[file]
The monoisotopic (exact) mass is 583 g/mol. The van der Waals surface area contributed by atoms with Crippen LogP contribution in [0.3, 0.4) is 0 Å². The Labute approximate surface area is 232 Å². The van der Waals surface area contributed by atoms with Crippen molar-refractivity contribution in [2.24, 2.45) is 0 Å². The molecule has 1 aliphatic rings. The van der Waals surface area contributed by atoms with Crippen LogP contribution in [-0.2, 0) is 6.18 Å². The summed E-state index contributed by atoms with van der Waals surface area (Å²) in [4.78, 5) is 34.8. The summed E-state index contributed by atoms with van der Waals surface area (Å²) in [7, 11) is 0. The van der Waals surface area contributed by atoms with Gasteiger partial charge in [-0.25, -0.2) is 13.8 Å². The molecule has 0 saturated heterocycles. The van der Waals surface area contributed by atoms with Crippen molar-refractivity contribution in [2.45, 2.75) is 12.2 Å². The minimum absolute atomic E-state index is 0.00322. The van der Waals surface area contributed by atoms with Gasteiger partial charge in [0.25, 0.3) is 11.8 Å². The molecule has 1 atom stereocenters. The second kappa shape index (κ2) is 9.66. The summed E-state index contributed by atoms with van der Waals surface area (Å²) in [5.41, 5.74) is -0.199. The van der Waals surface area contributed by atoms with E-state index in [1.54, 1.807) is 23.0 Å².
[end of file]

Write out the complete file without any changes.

The monoisotopic (exact) mass is 583 g/mol. The van der Waals surface area contributed by atoms with Crippen LogP contribution in [0.3, 0.4) is 0 Å². The Labute approximate surface area is 232 Å². The van der Waals surface area contributed by atoms with Crippen molar-refractivity contribution in [2.24, 2.45) is 0 Å². The molecule has 1 aliphatic rings. The van der Waals surface area contributed by atoms with Crippen LogP contribution in [-0.2, 0) is 6.18 Å². The summed E-state index contributed by atoms with van der Waals surface area (Å²) in [4.78, 5) is 34.8. The summed E-state index contributed by atoms with van der Waals surface area (Å²) in [7, 11) is 0. The van der Waals surface area contributed by atoms with Gasteiger partial charge in [-0.25, -0.2) is 13.8 Å². The molecule has 0 saturated heterocycles. The van der Waals surface area contributed by atoms with Crippen molar-refractivity contribution in [2.45, 2.75) is 12.2 Å². The minimum absolute atomic E-state index is 0.00322. The van der Waals surface area contributed by atoms with Gasteiger partial charge in [0.25, 0.3) is 11.8 Å². The molecule has 1 atom stereocenters. The second kappa shape index (κ2) is 9.66. The summed E-state index contributed by atoms with van der Waals surface area (Å²) in [5.41, 5.74) is -0.199. The van der Waals surface area contributed by atoms with E-state index in [1.54, 1.807) is 23.0 Å².